CS 2110 Timed Lab 4: C Solved

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Your TAs
1 Timed Lab Rules – Please Read 2
1.1 General Rules 2
1.2 Submission Rules 2
1.3 Is collaboration allowed? 2
2 Overview 2
2.1 Description 2
3 Instructions 3
3.1 Writing deepcopy() 3
3.2 Writing destroy() 3
4 Debugging with GDB – List of Commands 4
5 Rubric and Grading 5
5.1 Autograder 5
5.2 Makefile 5
6 Deliverables 6

Please take the time to read the entire document before starting the assignment. It is your responsibility to follow the instructions and rules.
1 Timed Lab Rules – Please Read
1.1 General Rules
1. You are permitted to submit the timed lab at any time prior to 11:59 pm EDT (Eastern Daylight Time).
4. We reserve the right to monitor your computer during the 24-hour Timed Lab period using cameras, packet capture software, and other means.
1.2 Submission Rules
1. Follow the guidelines under the Deliverables section.
2. You are also responsible for ensuring that what you turned in is what you meant to turn in. After submitting you should be sure to download your submission into a brand new folder and test if it works. No excuses if you submit the wrong files, what you turn in is what we grade. In addition, your assignment must be turned in via Gradescope.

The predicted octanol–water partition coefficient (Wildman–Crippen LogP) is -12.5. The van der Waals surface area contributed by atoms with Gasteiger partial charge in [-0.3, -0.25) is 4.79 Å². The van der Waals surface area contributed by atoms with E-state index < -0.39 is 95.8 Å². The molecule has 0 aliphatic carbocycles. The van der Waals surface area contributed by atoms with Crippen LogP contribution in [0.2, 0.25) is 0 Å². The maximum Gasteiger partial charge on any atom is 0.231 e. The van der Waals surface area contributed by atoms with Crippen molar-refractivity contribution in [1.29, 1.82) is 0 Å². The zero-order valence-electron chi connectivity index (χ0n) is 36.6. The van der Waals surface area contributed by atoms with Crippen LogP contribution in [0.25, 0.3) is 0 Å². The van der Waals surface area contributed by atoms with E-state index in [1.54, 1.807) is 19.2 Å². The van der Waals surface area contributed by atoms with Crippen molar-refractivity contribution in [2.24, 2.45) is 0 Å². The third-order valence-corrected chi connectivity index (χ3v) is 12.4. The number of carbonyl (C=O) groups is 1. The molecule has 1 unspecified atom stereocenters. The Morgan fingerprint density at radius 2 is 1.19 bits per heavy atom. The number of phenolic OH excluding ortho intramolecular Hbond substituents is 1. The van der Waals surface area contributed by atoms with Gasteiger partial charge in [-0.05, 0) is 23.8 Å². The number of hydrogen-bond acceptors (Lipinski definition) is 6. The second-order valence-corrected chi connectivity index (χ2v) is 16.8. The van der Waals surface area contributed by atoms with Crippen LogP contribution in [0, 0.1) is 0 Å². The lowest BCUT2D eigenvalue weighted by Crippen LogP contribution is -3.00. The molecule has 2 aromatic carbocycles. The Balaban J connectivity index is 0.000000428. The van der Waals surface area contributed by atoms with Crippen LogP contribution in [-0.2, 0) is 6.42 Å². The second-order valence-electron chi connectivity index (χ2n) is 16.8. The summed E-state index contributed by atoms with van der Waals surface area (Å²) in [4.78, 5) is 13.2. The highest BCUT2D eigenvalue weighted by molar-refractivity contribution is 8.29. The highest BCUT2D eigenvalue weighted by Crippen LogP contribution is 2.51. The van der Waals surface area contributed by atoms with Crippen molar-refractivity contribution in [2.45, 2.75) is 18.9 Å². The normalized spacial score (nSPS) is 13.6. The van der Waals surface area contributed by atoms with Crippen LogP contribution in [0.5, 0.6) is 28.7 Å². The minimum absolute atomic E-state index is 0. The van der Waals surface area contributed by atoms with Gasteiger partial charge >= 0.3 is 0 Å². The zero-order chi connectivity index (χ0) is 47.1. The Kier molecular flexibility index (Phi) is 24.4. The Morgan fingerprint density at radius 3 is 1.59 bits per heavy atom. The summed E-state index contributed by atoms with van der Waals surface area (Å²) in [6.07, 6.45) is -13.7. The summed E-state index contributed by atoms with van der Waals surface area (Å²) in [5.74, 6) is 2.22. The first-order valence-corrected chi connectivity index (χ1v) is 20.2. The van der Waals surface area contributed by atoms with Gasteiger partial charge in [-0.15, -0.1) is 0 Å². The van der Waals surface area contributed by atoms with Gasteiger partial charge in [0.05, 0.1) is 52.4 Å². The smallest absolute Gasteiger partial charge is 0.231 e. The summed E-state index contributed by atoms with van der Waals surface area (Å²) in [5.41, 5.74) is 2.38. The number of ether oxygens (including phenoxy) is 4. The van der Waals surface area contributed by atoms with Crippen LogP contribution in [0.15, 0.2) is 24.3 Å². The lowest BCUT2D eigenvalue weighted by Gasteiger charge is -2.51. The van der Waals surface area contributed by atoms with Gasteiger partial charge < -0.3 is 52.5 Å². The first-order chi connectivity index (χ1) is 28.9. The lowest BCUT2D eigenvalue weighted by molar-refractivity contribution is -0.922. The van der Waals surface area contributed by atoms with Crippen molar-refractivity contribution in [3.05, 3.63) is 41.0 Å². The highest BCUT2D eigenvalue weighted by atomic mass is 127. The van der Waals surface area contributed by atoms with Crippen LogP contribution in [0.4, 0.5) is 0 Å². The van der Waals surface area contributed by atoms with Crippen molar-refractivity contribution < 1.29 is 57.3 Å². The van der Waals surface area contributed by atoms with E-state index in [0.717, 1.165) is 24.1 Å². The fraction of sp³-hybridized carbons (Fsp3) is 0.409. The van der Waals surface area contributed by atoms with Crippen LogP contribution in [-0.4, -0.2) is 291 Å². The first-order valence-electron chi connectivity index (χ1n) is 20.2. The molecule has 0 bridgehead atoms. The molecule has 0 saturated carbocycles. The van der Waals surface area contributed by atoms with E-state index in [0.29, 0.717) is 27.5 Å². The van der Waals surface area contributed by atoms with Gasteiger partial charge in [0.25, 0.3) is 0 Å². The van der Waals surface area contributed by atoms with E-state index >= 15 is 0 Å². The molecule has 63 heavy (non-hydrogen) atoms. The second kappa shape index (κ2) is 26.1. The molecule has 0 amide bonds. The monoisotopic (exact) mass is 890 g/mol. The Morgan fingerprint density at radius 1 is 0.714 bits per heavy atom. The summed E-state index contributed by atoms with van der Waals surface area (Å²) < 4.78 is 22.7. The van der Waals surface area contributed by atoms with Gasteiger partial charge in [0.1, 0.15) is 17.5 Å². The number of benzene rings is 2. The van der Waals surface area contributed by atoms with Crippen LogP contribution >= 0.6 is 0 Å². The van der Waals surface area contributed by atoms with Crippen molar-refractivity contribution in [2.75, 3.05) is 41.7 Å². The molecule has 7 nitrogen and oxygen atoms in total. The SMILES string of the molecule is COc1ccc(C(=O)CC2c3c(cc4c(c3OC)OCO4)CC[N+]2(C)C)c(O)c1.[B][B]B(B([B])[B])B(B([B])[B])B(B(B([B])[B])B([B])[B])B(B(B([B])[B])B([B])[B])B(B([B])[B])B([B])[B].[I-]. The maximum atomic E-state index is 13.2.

3. Do not submit links to files. We will not grade assignments submitted this way as it is easy to change the files after the submission period ends.
1.3 Is collaboration allowed?
To reiterate, absolutely NOT. No collaboration is allowed for timed labs.
2 Overview
2.1 Description
In this timed lab, you’ll be writing two functions which will act on a singly linked list of pokemon structs. The first of these, deep copy(), performs a deep copy on a list.
The second function, destroy(), takes a pointer to a list and destroys the list, freeing all dynamicallyallocated memory associated with it.
3 Instructions
You have been given one C file – tl4.c – in which you should complete the deepcopy() and destroy() functions according to the comments.
3.1 Writing deepcopy()
The function deepcopy() takes in one argument, a pointer to List and returns a pointer to a newly allocated List. You should allocate memory for any nodes or elements of the node that are dynamically allocated. If the system cannot allocate enough memory to perform a deep copy, any allocations performed within the function should be freed, and NULL should be returned. There’s an example below:
struct list *listToCopy

Deep Copy: struct node
struct list *listToReturn

3.2 Writing destroy()
The function destroy() takes in one argument, a pointer to struct list, and does not return anything.
After this function executes, all dynamically allocated memory associated with listToDestroy must be freed. This includes any node structs in the list and their pokemon struct data, the list itself, and any other heap data referenced by any of these structs.
4 Debugging with GDB – List of Commands
Debug a specific test: make run-gdb TEST=test name
Basic Commands:
• b function break point at a specific function
• r run your code (be sure to set a break point first)
• n step over code
• s step into code
• p/x variable print variable in current scope in hexadecimal
• bt back trace displays the stack trace

5 Rubric and Grading
5.1 Autograder
We have provided you with a test suite to check your linked list that you can run locally on your very own personal computer. You can run these using the Makefile.